Recorded: October 31, 1964
Released: March 30, 2004
The first Bootleg Series! (Because Vol. 9 The Witmark Demos 1962-1964 doesn’t have a specific date, I get to skip it.) What a difference from “In Concert – Brandeis University”… less than a year and a half later, yet Dylan — still only 23 years old — has gone from an unknown to a star, the King of Folk. And the audience knows it — they love him, and rightly so. By now, he’s written and recorded (by my count) around a dozen utter classics. And he has grown as a performer — he owns the songs and the stage and delivers a commanding performance, combining the prophetic (“The Times They Are a-Changin’”, “A Hard Rain’s a-Gonna Fall”, the protest (“The Lonesome Death of Hattie Carroll”), the personal (“Spanish Harlem Incident”, “Don’t Think Twice, It’s All Right”, “To Ramona”, “I Don’t Believe You (She Acts Like We Never Have Met)”), the comic-yet-serious (both talking blues, “If You Gotta Go, Go Now (Or Else You Got to Stay All Night)”), and now, from the yet unreleased “Bringing It All Back Home”, the stream of consciousness, visionary (“Mr. Tambourine Man”, “Gates of Eden”, “It’s Alright Ma (I’m Only Bleeding)”).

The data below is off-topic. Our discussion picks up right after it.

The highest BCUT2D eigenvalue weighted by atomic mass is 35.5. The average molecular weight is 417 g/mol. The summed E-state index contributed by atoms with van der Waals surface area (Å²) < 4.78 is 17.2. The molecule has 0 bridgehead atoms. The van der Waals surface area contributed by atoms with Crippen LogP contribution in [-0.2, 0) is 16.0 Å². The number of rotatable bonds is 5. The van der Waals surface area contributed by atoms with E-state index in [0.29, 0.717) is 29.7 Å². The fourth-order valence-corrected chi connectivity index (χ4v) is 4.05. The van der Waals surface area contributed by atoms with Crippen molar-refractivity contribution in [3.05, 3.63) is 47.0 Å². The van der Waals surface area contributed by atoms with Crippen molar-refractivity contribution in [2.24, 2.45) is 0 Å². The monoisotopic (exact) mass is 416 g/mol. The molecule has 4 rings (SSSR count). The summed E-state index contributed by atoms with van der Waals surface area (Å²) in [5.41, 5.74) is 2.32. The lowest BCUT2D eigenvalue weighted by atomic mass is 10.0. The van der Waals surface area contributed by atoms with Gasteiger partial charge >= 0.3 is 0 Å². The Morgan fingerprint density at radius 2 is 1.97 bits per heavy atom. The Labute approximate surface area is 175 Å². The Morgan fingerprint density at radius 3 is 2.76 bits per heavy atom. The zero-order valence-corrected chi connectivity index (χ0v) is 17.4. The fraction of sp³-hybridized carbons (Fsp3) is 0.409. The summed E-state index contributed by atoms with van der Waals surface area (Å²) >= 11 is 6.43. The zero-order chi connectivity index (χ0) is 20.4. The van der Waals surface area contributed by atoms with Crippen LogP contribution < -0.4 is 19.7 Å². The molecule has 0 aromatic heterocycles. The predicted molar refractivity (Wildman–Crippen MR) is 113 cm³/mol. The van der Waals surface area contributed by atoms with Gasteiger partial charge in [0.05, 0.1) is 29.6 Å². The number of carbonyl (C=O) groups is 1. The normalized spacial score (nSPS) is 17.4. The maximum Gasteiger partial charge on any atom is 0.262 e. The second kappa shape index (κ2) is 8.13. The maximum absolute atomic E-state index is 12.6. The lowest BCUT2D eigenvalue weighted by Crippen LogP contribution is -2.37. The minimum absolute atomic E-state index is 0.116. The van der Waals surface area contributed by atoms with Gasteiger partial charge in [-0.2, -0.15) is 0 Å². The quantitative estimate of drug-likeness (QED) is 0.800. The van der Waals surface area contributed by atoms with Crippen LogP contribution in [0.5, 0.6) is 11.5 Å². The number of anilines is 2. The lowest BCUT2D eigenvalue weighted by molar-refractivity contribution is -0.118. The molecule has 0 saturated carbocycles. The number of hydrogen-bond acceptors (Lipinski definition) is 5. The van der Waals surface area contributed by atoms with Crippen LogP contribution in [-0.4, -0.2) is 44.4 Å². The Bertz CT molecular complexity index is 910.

OK, stop. If you’re bothering to read this, and you haven’t heard this album, just go listen. I think it’s available on all the streaming services. This is peak pre-electric Dylan. I first listened to Dylan over 10 years after this concert, came to him as a rock fan, not a folk fan, so thought the whole fuss about Dylan “going electric” was just a bunch of folkie fuddy duddies. But I have to say, when you listen to this, and hear what he was capable of with just a guitar, harmonica, and That Voice, I can see why people didn’t want him to do anything else. (Of course, I understand the whole symbolic issue of what folk and rock “meant”, but that still feels alien to me). I mean, it’s just stunning.
By the way, Joan Baez is a guest on four songs. I am not a Joan Baez fan; I don’t like her voice, and especially can’t stand her vibrato. But I like her OK here! Specifically, she and Dylan transform “With God On Our Side” from the turgid album version to something that does justice to the song (it’s about 2 minutes shorter, which tells you how much livelier it is).
Finally, think of this: Dylan plays “Mr. Tambourine Man”, which the crowd doesn’t know yet — hasn’t been released — followed by “A Hard Rain’s a-Gonna Fall”. Talk about a flex. I have no doubt that when the Nobel committee was considering Dylan for the Nobel Prize in Literature, these were two of the songs they were thinking about. And he still is only 23… and all his greatest albums are still ahead of him.